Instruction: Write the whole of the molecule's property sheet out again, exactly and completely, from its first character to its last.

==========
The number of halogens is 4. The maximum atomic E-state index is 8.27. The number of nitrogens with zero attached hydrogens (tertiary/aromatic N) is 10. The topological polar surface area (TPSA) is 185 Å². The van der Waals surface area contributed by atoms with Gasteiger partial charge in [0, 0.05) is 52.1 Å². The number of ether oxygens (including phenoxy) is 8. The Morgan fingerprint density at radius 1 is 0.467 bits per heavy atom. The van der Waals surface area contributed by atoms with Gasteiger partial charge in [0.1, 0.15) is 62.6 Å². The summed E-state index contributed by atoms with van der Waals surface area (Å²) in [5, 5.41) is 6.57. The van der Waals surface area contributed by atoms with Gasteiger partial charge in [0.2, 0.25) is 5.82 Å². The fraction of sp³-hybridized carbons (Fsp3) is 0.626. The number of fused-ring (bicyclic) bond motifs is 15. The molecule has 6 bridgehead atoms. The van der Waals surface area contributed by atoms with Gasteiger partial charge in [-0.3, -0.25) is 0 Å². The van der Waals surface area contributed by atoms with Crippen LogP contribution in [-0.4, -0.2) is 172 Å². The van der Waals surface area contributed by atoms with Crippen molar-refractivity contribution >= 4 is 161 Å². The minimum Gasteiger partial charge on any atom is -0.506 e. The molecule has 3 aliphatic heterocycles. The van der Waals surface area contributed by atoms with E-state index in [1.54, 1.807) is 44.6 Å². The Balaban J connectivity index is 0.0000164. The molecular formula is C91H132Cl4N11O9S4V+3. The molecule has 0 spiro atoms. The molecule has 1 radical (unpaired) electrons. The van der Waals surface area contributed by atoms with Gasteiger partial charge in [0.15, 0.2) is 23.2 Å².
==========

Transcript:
The number of halogens is 4. The maximum atomic E-state index is 8.27. The number of nitrogens with zero attached hydrogens (tertiary/aromatic N) is 10. The topological polar surface area (TPSA) is 185 Å². The van der Waals surface area contributed by atoms with Gasteiger partial charge in [0, 0.05) is 52.1 Å². The number of ether oxygens (including phenoxy) is 8. The Morgan fingerprint density at radius 1 is 0.467 bits per heavy atom. The van der Waals surface area contributed by atoms with Gasteiger partial charge in [0.1, 0.15) is 62.6 Å². The summed E-state index contributed by atoms with van der Waals surface area (Å²) in [5, 5.41) is 6.57. The van der Waals surface area contributed by atoms with Gasteiger partial charge in [0.2, 0.25) is 5.82 Å². The fraction of sp³-hybridized carbons (Fsp3) is 0.626. The number of fused-ring (bicyclic) bond motifs is 15. The molecule has 6 bridgehead atoms. The van der Waals surface area contributed by atoms with Gasteiger partial charge in [-0.3, -0.25) is 0 Å². The van der Waals surface area contributed by atoms with Crippen LogP contribution in [-0.4, -0.2) is 172 Å². The van der Waals surface area contributed by atoms with Crippen molar-refractivity contribution >= 4 is 161 Å². The minimum Gasteiger partial charge on any atom is -0.506 e. The molecule has 3 aliphatic heterocycles. The van der Waals surface area contributed by atoms with E-state index in [1.54, 1.807) is 44.6 Å². The Balaban J connectivity index is 0.0000164. The molecular formula is C91H132Cl4N11O9S4V+3. The molecule has 0 spiro atoms. The molecule has 1 radical (unpaired) electrons. The van der Waals surface area contributed by atoms with Gasteiger partial charge in [0.15, 0.2) is 23.2 Å².